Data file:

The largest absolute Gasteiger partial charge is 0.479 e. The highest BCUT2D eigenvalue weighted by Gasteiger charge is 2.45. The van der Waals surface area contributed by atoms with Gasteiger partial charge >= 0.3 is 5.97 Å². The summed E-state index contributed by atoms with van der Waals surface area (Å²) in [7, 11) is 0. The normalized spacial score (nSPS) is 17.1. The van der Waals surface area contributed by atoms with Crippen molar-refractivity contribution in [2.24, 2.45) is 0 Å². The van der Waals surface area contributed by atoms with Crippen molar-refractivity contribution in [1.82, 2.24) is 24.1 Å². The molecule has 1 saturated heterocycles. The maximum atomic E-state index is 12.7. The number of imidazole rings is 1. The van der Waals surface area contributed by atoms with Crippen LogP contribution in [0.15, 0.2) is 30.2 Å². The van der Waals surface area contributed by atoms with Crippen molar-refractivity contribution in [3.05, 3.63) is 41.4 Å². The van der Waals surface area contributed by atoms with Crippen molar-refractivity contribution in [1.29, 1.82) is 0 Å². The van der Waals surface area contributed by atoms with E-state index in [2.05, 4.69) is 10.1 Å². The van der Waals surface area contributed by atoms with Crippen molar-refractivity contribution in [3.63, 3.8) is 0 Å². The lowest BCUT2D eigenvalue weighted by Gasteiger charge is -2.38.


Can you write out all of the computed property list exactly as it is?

The largest absolute Gasteiger partial charge is 0.479 e. The highest BCUT2D eigenvalue weighted by Gasteiger charge is 2.45. The van der Waals surface area contributed by atoms with Gasteiger partial charge >= 0.3 is 5.97 Å². The summed E-state index contributed by atoms with van der Waals surface area (Å²) in [7, 11) is 0. The normalized spacial score (nSPS) is 17.1. The van der Waals surface area contributed by atoms with Crippen molar-refractivity contribution in [2.24, 2.45) is 0 Å². The van der Waals surface area contributed by atoms with Crippen molar-refractivity contribution in [1.82, 2.24) is 24.1 Å². The molecule has 1 saturated heterocycles. The maximum atomic E-state index is 12.7. The number of imidazole rings is 1. The van der Waals surface area contributed by atoms with Crippen LogP contribution in [0.15, 0.2) is 30.2 Å². The van der Waals surface area contributed by atoms with Crippen molar-refractivity contribution in [3.05, 3.63) is 41.4 Å². The van der Waals surface area contributed by atoms with Crippen molar-refractivity contribution in [1.29, 1.82) is 0 Å². The van der Waals surface area contributed by atoms with E-state index in [2.05, 4.69) is 10.1 Å². The van der Waals surface area contributed by atoms with Crippen molar-refractivity contribution in [3.63, 3.8) is 0 Å². The lowest BCUT2D eigenvalue weighted by Gasteiger charge is -2.38.